In the weeks since Boeing flew its astronaut capsule on an ill-fated demo flight, questions about the company’s testing procedures prior to the mission have started to emerge — putting safety at the center of a debate on the future of human spaceflight.
NASA is on the verge of sending astronauts back to space from U.S. soil for the first time in almost a decade, but it’s doing it with commercial companies who are taking the lead on key decisions when it comes to flying with a crew. Now it seems some of those decisions are raising flags among safety experts.
Boeing and NASA officials are expected to release the results of an independent investigation into the set of issues that occurred during Boeing’s late December test of Starliner, its astronaut crew capsule, within the next week. But speaking to the Orlando Sentinel, members of NASA’s safety advisory panel expanded on some of the testing decisions Boeing made that drew questions about whether Starliner was ready to fly.
Critically, the panel learned early this month that Boeing did not perform a full, end-to-end integrated test of Starliner in a Systems Integration Lab with ULA’s Atlas V rocket. The test typically shows how all the software systems during each component of the mission would have responded with each other through every maneuver. It’s the kind of test that could have caught the issues Boeing later experienced in the mission.
“It’s pretty exhaustive. You gotta do that,” said Christopher Saindon, a former member who ended his tenure on the panel in mid-February. “That was somewhat surprising to us on the panel. There were certainly gaps in the test protocol.”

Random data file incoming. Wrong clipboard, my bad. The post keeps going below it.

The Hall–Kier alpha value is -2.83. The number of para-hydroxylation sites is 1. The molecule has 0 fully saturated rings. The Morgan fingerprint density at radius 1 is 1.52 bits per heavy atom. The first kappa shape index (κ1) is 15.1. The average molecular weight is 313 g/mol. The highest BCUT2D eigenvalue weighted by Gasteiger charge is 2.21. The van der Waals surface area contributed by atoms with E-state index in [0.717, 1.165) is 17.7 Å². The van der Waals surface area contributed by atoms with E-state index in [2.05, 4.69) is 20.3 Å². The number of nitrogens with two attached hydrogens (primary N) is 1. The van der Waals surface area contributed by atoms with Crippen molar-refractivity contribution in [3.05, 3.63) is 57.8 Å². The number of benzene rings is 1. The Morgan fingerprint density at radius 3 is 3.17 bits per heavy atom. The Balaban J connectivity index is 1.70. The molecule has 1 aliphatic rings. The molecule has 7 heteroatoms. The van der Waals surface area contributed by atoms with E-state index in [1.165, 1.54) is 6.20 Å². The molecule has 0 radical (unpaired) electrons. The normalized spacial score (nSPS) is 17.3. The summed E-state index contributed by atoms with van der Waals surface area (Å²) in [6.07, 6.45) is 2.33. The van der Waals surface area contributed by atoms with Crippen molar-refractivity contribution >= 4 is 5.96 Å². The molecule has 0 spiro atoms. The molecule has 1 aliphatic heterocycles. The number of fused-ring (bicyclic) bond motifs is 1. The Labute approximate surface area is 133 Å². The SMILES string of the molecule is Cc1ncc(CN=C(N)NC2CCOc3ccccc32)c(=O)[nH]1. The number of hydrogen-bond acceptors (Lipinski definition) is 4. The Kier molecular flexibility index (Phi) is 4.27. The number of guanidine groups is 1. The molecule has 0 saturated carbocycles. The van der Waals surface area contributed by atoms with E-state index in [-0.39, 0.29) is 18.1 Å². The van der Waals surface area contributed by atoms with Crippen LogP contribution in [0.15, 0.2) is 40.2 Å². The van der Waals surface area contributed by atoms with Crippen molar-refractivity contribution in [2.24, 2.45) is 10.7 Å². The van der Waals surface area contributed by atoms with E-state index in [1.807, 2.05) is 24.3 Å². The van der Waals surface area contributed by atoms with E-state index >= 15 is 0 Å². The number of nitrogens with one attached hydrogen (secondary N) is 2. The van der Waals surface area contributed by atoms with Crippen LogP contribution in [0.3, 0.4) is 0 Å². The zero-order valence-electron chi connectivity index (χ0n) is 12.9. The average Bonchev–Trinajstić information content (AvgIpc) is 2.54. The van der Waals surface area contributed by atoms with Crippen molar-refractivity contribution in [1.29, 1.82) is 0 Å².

It was software that ultimately did fail Boeing when it flew Starliner on a Dec. 20 mission intended to dock with the International Space Station. The capsule’s internal clock was on an 11-hour delay, causing it to miss critical maneuvers and fly into the incorrect orbit. Then, communication issues potentially caused by cell towers in the area blocked Boeing from sending a command to rectify the orbit. Starliner, the company determined, wasn’t going to be able to reach the space station.
But in the process of bringing it back down and re-checking its software, the company caught yet another issue that could have caused Starliner to collide with its service module when the two separated prior to the capsule’s return to Earth. Teams were able to correct the issue before to the capsule’s return on Dec. 22, but the multitude of problems have led NASA to call for a full re-verification of Boeing’s software — a process that will take analyzing about a million lines of code.
Software issues are also plaguing another arm of Boeing, which is dealing with the fall out of problems with its 737 Max airplanes that led to the deaths of 346 people and has grounded the planes.
“[NASA’s advisory panel] would never tie those two together, it’s a completely different arm of the organization,” said Saindon, who was a first officer with JetBlue Airways and a former director of aviation safety programs at the U.S. Naval Safety Center.
Still, he added, “that doesn’t mean it’s not a business right? And they’re trying to do things efficiently and cost-effectively.”
Boeing said it followed all of the procedures NASA required of it prior to the Starliner test flight.
Because of the nature of the program, commercial providers have more flexibility in choosing how they will test their vehicles. NASA just has to approve that the testing was sufficient or request higher-level certification requirements, said George Nield, a current member on the panel and the former associate administrator for commercial space transportation at the Federal Aviation Administration.